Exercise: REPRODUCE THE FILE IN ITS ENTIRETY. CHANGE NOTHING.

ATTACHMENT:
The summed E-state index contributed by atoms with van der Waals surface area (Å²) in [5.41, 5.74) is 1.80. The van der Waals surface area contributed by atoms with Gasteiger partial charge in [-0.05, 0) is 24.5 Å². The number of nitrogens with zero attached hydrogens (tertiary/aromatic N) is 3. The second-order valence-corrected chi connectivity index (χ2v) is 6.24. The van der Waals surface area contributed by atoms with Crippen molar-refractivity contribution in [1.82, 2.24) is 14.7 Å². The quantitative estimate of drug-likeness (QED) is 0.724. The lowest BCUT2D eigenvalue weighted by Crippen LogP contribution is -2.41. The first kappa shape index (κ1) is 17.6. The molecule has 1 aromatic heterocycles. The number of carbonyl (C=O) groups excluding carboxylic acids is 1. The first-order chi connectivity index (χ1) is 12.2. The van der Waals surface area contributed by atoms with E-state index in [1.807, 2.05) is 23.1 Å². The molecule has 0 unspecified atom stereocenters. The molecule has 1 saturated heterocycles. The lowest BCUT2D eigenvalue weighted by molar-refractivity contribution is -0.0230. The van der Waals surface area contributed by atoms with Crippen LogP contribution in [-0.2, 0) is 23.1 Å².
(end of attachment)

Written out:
The summed E-state index contributed by atoms with van der Waals surface area (Å²) in [5.41, 5.74) is 1.80. The van der Waals surface area contributed by atoms with Gasteiger partial charge in [-0.05, 0) is 24.5 Å². The number of nitrogens with zero attached hydrogens (tertiary/aromatic N) is 3. The second-order valence-corrected chi connectivity index (χ2v) is 6.24. The van der Waals surface area contributed by atoms with Crippen molar-refractivity contribution in [1.82, 2.24) is 14.7 Å². The quantitative estimate of drug-likeness (QED) is 0.724. The lowest BCUT2D eigenvalue weighted by Crippen LogP contribution is -2.41. The first kappa shape index (κ1) is 17.6. The molecule has 1 aromatic heterocycles. The number of carbonyl (C=O) groups excluding carboxylic acids is 1. The first-order chi connectivity index (χ1) is 12.2. The van der Waals surface area contributed by atoms with E-state index in [1.807, 2.05) is 23.1 Å². The molecule has 0 unspecified atom stereocenters. The molecule has 1 saturated heterocycles. The lowest BCUT2D eigenvalue weighted by molar-refractivity contribution is -0.0230. The van der Waals surface area contributed by atoms with Crippen LogP contribution in [-0.2, 0) is 23.1 Å².